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Steam Top 10

Here's this week's list of the 10 bestselling titles on Steam:

  1. Tomb Raider
  2. BioShock Infinite
  3. Call of Duty: Black Ops II - Revolution
  4. Call of Duty: Black Ops II - Season Pass
  5. Call of Duty: Black Ops II
  6. The Elder Scrolls V: Skyrim - Dragonborn
  7. Arma II: Combined Operations
  8. Sniper Elite - Nazi Zombie Army
  9. Mark of the Ninja
  10. The Elder Scrolls V: Skyrim

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45 Replies. 3 pages. Viewing page 1.
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45. Re: Steam Top 10 Mar 4, 2013, 17:29 eRe4s3r
 
Creston wrote on Mar 4, 2013, 16:55:
eRe4s3r wrote on Mar 4, 2013, 16:35:
I never got why I couldn't join Mercer instead.

Or at least kill him and take the power for yourself. Isn't that what a real thief would do. Yeah, I didn't quite see why I HAD to join the "your soul belongs to her after death" Nightingales either.

Creston

Yeah.. that especially was more like a cheap cop-out than a resolution. And technically, even after our death that weird deidric lord would not get our soul. We are dragonborn after all. Not normal mortals. We have consumed dragon souls. Which would imply we are more dragon than human. Certainly the end (where you let the dragon live) implies as much...
 
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44. Re: Steam Top 10 Mar 4, 2013, 16:55 Creston
 
eRe4s3r wrote on Mar 4, 2013, 16:35:
I never got why I couldn't join Mercer instead.

Or at least kill him and take the power for yourself. Isn't that what a real thief would do. Yeah, I didn't quite see why I HAD to join the "your soul belongs to her after death" Nightingales either.

Creston
 
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43. Re: Steam Top 10 Mar 4, 2013, 16:35 eRe4s3r
 
Creston wrote on Mar 4, 2013, 14:56:
eRe4s3r wrote on Mar 4, 2013, 13:28:
In Skyrim playing the Dark Brotherhood is not exactly "evil" most of the time you are killing proper evil people. And the other part you are simply defending yourself and your family against betrayal.

Urrr, wot? Just off the top of my head, the Dark Brotherhood has you (secret for spoilers) kill those three people in the house when Astrid comes to recruit you (I guess you can kill just one, but has anyone ever done that? Doesn't everyone just kill all three to be sure?) How are those people evil?

Then they have you do multiple contracts where they just go "murder this dude in city so and so."
Then they have you kill the Gourmet.
Then they have you kill more schleps in random cities.
They they have you kill the Emperor.


Now, maybe my definition of evil is different than yours, but to me there's little good about that. Who exactly is so evil, in your mind, other than that old hag?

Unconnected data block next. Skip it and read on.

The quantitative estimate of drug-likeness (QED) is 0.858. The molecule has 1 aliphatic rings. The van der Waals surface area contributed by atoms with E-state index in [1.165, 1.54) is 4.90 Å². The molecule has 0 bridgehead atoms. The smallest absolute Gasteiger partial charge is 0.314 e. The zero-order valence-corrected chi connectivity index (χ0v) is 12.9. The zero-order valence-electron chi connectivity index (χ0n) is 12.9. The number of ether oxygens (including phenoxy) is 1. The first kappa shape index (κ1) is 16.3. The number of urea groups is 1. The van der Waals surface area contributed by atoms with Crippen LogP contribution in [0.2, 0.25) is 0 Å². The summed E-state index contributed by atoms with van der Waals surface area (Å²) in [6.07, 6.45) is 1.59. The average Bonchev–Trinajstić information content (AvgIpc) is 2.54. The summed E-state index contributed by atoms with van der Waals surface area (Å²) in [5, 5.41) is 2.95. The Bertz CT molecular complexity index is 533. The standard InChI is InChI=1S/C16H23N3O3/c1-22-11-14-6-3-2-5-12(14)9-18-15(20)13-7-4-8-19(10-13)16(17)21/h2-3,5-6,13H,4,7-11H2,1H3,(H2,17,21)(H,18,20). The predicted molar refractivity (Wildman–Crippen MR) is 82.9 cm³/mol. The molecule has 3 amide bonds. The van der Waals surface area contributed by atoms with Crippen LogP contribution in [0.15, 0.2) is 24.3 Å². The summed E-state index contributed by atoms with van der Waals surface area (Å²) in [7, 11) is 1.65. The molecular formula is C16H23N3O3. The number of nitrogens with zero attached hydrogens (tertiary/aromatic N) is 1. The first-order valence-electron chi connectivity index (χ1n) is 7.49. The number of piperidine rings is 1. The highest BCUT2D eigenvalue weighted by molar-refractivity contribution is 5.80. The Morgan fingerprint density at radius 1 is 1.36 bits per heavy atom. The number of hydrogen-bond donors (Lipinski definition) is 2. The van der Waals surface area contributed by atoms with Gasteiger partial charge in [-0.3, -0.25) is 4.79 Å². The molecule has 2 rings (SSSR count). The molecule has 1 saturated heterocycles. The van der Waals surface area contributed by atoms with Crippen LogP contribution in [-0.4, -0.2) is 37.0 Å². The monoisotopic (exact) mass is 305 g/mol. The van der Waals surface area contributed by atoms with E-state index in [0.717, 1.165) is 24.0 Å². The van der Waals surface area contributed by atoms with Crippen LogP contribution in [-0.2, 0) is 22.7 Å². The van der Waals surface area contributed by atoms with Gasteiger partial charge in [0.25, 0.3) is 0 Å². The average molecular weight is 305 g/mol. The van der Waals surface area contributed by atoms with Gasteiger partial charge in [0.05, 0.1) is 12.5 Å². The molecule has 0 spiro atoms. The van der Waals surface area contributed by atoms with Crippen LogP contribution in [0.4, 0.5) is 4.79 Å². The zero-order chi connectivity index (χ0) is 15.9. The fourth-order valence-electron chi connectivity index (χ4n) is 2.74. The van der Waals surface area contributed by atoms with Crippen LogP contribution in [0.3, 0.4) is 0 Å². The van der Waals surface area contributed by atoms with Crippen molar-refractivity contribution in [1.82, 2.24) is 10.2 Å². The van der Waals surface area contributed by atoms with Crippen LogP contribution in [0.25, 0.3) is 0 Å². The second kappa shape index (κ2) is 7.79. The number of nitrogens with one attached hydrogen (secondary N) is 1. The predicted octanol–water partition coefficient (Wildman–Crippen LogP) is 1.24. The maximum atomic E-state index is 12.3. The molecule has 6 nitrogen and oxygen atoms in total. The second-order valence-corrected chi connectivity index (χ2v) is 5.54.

The Gourmet is a ORC, he likely makes stuff with human meat... <-- Even if not.. he's an ORC.
Then they have you kill more schleps in random cities. OK that is true Forgot that entirely
They they have you kill the Emperor. That dude signed the White-Gold Concordat at the end of the Great War ... he is not just evil, but a traitor to the Nord ways.

I am sure there were some reasons as to those random slobs, no kill in the quest-line was entirely absolutely totally evil. Or made me think and say, wait.. let's just try to get around this one non-violently.

I just wanted more depth. After Oblivion I had high hopes...

And yes, I played both lines to their respective ends. Thief quest line ended quite epicly, but not in the way I wanted it to end. That's a weird complaint I guess...

I never got why I couldn't join Mercer instead.
 
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42. Re: Steam Top 10 Mar 4, 2013, 14:56 Creston
 
eRe4s3r wrote on Mar 4, 2013, 13:28:
In Skyrim playing the Dark Brotherhood is not exactly "evil" most of the time you are killing proper evil people. And the other part you are simply defending yourself and your family against betrayal.

Urrr, wot? Just off the top of my head, the Dark Brotherhood has you (secret for spoilers) kill those three people in the house when Astrid comes to recruit you (I guess you can kill just one, but has anyone ever done that? Doesn't everyone just kill all three to be sure?) How are those people evil?

Then they have you do multiple contracts where they just go "murder this dude in city so and so."
Then they have you kill the Gourmet.
Then they have you kill more schleps in random cities.
They they have you kill the Emperor.


Now, maybe my definition of evil is different than yours, but to me there's little good about that. Who exactly is so evil, in your mind, other than that old hag?

I absolutely hated the Thief Questline in Skyrim, for one, getting to the quest people was a pain in the ass. You had to go through 2 level changes and transitions to get in, and 2 to get out again. Yeah it made sense from a logical point of view but it made the flow of the missions so clunky. And then you ended up with barely any proper resolution.

Did you stop playing after you retrieved the Eye of the Falmer and killed Mercer, or did you finish the quest all the way to its proper end? I thought it and the Dark Brotherhood quests ended pretty decently.

However, one thing I have always said about the Thieves Guild is that its main missions have little to do with thieving, and far more to do with "Go here and wipe everything the fuck out."

Although the story was good, the role play as thief was massively limited. Most of the AI never even notices their stuff going missing in the night...

Yeah, it was stupid that those radiant items weren't even labeled as "owned."

In Oblivion, the thief quest line was.. mysterious and fun. For half the time I had no idea where it would go and I dual played brotherhood and thief class which meant I often had a lot of sneaking fun (going on assassinations lend itself to plundering everything...)